One question that often arises is “can these bacteria survive the stomach?”  From many research studies, it seems that the bacteria in fermented dairy and vegetables can indeed survive their perilous journey through the digestive tract. Once they are there, it’s clear that they have at least some positive effects on human health, ranging from the enhanced nutritional contents of the foods themselves, to alleviation of inflammatory bowel conditions, to restoring normal gut microbiota after antibiotics, to enhancement of the immune system, and possibly even weight loss. It would be nice to know more about the mechanisms of these effects – and maybe we will know soon, because it is currently a hot area of research.

Some common fermented / cultured foods:


Coffee beans are surrounded by a stubbornly sticky pulp. After picking, they are crushed to loosen the pulp, then fermented. The length and technique of the fermentation process, along with roasting, determines the final flavour of the coffee.


Fermentation is a crucial step in chocolate production, removing bitter tannins and imparting flavour complexity.


The differences among teas can largely be explained by the method of processing, as most teas come from very similar plants. All teas are oxidized, but some teas undergo a second fermentation that imparts a unique flavour.

Sourdough Bread

Sourdough bread is fermented with the help of wild yeasts that are unique to a region, climate, or even a kitchen. Mixing wild yeast culture into flour and water to make bread will create bubbles that cause the bread to rise, and give the bread a characteristic sour taste.


Cheese is really milk gone bad (in a controlled way). All cheese consists of milk, culture, and sometimes coagulant. Different cheeses began with different cheese cultures, some of which have been handed down for generations.


Yogurt is milk that has been cultured with two very specific strains of bacteria: streptoccus thermophilus and lactobacillus bulgaricus. Most shop-bought yoghurts are filled with artificial additives, colours, and sweeteners. When shopping, look for plain yoghurt containing nothing but cultures and milk. Or make your own.


Kefir is sometimes known as drinkable yoghurt, and is a cultured dairy product similar to yoghurt, but it contains more strains of friendly bacteria than yoghurt.


Sauerkraut is another very simple home fermenting project. You can ferment cabbage easily with just salt, or you can use a lacto-fermentation method by adding a little yogurt whey.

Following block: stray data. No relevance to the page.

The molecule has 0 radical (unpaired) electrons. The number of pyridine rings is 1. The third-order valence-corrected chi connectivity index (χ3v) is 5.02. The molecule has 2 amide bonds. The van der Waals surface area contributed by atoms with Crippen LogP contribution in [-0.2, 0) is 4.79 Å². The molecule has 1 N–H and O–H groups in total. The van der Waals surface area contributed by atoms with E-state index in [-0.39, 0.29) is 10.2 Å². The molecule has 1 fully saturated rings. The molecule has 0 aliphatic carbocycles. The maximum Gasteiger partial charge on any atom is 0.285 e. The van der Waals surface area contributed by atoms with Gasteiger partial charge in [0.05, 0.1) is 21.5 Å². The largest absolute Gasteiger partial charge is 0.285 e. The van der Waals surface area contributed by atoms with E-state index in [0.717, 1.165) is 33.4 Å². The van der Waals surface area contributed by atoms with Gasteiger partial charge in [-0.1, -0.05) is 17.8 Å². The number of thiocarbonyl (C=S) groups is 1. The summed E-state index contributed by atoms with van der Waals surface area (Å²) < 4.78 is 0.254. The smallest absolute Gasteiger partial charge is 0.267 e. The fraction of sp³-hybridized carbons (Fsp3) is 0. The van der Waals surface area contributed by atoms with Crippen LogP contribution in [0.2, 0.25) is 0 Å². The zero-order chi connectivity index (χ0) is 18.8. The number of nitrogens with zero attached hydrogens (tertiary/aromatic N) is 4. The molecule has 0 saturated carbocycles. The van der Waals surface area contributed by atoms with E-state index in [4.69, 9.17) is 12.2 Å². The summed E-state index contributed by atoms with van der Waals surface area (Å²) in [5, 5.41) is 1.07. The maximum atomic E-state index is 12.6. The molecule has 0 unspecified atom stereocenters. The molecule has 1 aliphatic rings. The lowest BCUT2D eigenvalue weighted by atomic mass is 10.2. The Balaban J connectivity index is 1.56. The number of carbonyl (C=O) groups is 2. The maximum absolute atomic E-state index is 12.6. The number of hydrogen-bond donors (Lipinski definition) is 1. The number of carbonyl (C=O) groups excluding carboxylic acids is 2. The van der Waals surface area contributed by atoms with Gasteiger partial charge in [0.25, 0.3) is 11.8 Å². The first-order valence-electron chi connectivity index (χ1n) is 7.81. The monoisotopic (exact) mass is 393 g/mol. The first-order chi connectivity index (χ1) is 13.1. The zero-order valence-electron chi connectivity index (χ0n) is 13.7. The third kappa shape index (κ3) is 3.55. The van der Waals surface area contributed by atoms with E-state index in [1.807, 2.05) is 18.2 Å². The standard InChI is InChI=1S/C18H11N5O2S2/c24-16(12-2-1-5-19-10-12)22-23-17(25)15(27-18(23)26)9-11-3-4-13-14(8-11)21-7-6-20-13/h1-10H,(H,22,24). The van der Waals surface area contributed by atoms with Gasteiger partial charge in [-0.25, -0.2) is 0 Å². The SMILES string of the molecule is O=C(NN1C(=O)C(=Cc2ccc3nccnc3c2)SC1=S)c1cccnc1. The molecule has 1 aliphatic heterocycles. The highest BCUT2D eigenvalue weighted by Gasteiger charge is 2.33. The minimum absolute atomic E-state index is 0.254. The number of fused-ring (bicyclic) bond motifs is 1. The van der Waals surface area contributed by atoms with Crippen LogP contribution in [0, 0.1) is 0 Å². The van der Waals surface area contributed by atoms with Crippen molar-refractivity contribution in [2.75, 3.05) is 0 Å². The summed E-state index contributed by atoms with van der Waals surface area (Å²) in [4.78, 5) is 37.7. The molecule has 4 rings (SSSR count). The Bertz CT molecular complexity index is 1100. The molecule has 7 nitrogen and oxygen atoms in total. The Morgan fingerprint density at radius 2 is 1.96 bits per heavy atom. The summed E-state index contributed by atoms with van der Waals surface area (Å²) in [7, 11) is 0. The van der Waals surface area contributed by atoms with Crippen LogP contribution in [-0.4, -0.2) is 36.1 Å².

Traditionally, dill pickles were made through fermentation. Now they are most often made with vinegar. The traditional types are making a resurgence, however, and can be found in specialty shops carrying local products. Or you can make them yourself.

There are more varieties of kimchi than cars, but all have a delicious funk in common, and that funk comes from fermentation. Kimchi is made like sauerkraut but may contain different types of vegetables and seasonings, and sometimes dried or fermented fish paste.

This popular drink is the product of a very specific culture. The culture is a spongy, slightly slimy disc that is sometimes called ‘the mother’ and sometimes called a SCOBY. The culture ferments a mixture of black tea and sugar into a tart, slightly fizzy drink that some people insist is a cure-all for many ailments.

Fish Sauce
In Thai and Vietnamese cuisine, the fish sauce is made of mashed up whole fish, packed in salt and fermented. But beware. Not all fish sauce is created equally. Some brands are produced through a chemical process, not a natural fermentation process.

Vinegar is made by fermenting wine with a mother, which is a stringy mass of bacteria found in unpasteurised vinegar. It’s easy to make vinegar at home from leftover wine and culture, either purchased or obtained from another vinegar.

The salty paste used in Japanese cooking is made with a special koji culture, rice or barley, and soybeans. Many people think it’s the key to Japanese longevity.

This meaty tasting soybean cake, popular in Indonesian cuisine is a product of fermenting cooked soybeans with a special mould. If the tempeh sometimes appears mouldy, that’s because it is. But rest assured, it’s like the mould in blue cheese and ok to eat.



Vegetables fermented at home using a starter, salt, and some filtered water create their own self preserving, acidic liquid that is a by-product of the fermentation process. This lactic acid is incredibly beneficial to digestion when consumed along with the fermented vegetables or even when sipped alone, as anyone on the GAPS Intro Diet has discovered (cabbage juice anyone?). In other words, homemade fermented veggies are both fermented and pickled.

Home fermentation of vegetables does not use any pressure or heat unlike supermarket versions of the same foods.  It allows the beneficial lactobacilli present on the surface of all living things, even your own skin, to proliferate creating lactic acid. This not only ferments and preserves the vegetables, but also promotes the health of those that consume them because fermenting:

  • enhances the vitamin content of the food,
  • preserves and sometimes enhances the enzyme content of the food,
  • improves nutrient bio-availability in the body,
  • improves the digestibility of the food and even cooked foods that are consumed along with it.


Adapted from: The Wild Gut